White Room: Emma SpertusOctober 29–December 4, 2010
White Columns is proud to present a solo exhibition by the Oakland-based artist Emma Spertus. Working with both the formal and psychological languages of architecture, urban planning, and corporate design Spertus’ installation is derived in part from a series of recent images she has taken of abandoned car dealerships along Oakland’s fading auto-row.
Spertus’s installation juxtaposes the optimism of early modernism – through its celebration of rationality and order, and its fixation on the grid – with our current social and economic dystopia, evidenced through her depiction of the now-vacant showrooms, potent symbols for the larger economic forces currently at play across the United States. As with her earlier work which considered the depiction of architectural space in Hollywood horror films, Spertus’ recent work amplifies a genuine sense of foreboding that persists in the American landscape and psyche.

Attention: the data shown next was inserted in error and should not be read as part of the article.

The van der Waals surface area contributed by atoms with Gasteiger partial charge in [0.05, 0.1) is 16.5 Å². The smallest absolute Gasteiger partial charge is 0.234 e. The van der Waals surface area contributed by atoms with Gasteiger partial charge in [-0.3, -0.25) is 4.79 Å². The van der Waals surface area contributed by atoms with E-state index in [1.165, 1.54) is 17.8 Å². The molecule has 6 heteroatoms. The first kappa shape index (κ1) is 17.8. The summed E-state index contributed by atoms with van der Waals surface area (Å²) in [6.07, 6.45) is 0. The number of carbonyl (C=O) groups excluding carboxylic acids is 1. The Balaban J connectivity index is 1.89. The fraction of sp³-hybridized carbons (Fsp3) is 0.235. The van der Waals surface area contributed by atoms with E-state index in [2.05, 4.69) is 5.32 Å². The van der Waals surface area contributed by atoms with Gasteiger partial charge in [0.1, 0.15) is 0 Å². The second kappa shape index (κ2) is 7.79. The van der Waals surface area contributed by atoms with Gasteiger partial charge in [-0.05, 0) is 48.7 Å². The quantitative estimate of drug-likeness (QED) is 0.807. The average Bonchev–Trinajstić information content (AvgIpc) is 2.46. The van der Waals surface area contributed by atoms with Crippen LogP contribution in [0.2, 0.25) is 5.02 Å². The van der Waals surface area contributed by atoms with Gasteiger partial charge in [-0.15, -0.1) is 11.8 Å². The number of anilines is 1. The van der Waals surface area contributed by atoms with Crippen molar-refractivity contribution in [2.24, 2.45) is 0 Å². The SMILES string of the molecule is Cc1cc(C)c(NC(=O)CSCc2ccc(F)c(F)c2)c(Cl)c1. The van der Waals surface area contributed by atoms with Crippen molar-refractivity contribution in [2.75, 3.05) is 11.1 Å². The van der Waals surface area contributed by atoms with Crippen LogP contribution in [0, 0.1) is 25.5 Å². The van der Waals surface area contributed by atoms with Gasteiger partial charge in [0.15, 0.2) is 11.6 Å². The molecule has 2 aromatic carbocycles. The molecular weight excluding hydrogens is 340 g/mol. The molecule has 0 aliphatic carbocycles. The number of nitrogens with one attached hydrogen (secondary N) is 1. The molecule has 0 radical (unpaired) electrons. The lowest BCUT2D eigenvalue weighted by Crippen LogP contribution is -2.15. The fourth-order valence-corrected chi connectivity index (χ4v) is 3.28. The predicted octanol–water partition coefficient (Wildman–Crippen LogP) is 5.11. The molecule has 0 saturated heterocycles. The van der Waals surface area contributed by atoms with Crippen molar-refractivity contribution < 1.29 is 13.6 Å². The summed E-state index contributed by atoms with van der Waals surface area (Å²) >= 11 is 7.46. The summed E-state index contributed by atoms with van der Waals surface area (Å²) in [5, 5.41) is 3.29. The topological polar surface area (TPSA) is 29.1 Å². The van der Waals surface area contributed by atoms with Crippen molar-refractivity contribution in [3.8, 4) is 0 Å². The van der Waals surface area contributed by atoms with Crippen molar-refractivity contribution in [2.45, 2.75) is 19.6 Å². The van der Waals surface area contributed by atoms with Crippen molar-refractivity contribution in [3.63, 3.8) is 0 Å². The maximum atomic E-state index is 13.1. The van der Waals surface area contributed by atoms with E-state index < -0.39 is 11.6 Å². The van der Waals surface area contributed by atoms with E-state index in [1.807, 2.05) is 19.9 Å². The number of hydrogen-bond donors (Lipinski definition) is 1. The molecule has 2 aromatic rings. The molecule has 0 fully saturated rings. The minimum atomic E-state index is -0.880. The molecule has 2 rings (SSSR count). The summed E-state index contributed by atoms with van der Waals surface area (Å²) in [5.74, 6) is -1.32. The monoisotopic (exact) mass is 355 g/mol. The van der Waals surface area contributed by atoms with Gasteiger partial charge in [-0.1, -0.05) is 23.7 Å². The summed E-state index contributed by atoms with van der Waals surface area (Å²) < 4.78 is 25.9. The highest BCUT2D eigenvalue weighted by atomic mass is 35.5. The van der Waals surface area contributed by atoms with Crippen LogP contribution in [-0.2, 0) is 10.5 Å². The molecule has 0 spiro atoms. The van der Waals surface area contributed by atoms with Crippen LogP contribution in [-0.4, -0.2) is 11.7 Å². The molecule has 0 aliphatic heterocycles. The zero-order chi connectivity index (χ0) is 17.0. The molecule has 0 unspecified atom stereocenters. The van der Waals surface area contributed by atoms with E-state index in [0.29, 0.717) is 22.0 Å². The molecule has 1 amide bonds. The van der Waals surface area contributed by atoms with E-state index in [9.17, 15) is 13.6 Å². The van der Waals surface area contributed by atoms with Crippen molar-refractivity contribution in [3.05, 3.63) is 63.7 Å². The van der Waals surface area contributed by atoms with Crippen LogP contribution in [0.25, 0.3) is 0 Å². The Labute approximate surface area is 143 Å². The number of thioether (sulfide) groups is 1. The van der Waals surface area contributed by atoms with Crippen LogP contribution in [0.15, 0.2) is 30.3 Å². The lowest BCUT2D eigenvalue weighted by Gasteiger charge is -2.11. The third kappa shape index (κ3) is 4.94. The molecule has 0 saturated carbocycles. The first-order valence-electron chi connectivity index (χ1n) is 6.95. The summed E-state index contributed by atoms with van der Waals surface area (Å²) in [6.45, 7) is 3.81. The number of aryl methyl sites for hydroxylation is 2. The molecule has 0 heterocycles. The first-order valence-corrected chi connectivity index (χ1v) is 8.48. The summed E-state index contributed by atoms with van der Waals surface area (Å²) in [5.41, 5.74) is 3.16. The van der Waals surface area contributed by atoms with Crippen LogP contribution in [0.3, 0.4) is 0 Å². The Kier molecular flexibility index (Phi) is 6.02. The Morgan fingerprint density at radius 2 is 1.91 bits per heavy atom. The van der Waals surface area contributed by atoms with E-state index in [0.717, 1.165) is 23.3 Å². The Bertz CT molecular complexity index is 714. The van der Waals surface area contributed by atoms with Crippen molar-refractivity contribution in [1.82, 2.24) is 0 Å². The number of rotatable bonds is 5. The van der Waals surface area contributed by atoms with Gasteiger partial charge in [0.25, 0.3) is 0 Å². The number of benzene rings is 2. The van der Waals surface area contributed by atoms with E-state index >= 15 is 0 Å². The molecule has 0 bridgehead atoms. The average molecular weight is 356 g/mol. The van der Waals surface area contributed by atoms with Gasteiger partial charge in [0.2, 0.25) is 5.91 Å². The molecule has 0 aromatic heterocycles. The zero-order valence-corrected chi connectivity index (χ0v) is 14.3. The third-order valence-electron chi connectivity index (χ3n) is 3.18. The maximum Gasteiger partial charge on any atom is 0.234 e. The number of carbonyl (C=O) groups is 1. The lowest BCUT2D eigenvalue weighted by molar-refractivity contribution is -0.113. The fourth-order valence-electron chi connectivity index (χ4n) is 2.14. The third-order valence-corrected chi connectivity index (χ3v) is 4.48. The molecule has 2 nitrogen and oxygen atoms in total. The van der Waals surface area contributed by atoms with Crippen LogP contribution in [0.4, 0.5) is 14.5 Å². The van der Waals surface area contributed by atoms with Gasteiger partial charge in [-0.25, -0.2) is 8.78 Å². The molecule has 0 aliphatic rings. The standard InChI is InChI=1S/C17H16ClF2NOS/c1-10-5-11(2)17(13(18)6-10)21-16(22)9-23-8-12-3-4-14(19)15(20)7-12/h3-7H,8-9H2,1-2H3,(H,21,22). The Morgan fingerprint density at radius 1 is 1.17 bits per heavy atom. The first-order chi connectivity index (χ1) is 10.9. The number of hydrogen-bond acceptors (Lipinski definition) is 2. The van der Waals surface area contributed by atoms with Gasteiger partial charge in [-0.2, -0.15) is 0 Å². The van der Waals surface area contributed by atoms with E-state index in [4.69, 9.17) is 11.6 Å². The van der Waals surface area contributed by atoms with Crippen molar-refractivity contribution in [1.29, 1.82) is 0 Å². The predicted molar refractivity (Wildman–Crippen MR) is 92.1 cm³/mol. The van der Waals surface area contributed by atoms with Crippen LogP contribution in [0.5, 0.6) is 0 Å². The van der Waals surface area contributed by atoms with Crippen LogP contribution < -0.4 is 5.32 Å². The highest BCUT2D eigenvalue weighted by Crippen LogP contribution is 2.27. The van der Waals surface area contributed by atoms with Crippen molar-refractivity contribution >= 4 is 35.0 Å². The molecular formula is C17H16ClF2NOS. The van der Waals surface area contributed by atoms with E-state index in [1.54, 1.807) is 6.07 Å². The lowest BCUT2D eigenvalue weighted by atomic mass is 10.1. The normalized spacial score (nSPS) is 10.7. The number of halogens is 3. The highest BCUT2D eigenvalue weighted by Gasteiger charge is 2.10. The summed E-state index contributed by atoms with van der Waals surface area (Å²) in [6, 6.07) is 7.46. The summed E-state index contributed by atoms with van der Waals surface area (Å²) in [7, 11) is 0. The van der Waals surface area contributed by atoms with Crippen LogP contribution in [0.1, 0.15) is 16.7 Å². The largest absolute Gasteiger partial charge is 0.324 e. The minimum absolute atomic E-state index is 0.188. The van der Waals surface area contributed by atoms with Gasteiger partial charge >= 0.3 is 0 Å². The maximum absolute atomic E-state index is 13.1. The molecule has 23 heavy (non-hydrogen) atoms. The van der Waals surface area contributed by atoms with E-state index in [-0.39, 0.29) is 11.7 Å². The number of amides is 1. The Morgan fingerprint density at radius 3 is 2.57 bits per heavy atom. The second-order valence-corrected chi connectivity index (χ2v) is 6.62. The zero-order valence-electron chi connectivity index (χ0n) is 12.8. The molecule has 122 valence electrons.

Employing low resolution photography and modest digital prints, Spertus stages the resulting imagery on precariously constructed platforms and display-structures. In her Xerox publication ‘New Platforms For Old Ideas’ – which acts as a coda to her White Room installation – Spertus free-associates between early European modernism, its post-war Californian off-shoots, and the architectural legacies of late 20th Century capitalism.
Privileging fragmentation, Spertus has suggested that the work is ultimately concerned with: “… pieces of things: surfaces, entrances, and otherwise neglected corners, which all act as architectural ‘moments.’ The outcome is a play between surface, illusion and meaning, which aims to trigger a sense of déjà-vu in the viewer, an uncanny sense of both the familiar and unfamiliar.”
Emma Spertus received her MFA from Hunter College, New York in 2008. Recent exhibitions include “0%” at Important Projects, Oakland, CA (2010); “Booked” at Forthrite Gallery, Oakland, CA (2009); “Transitional Space Platform”, Hatch Gallery, Oakland, CA (2009); and “One Week Only”, White Columns, New York (2008).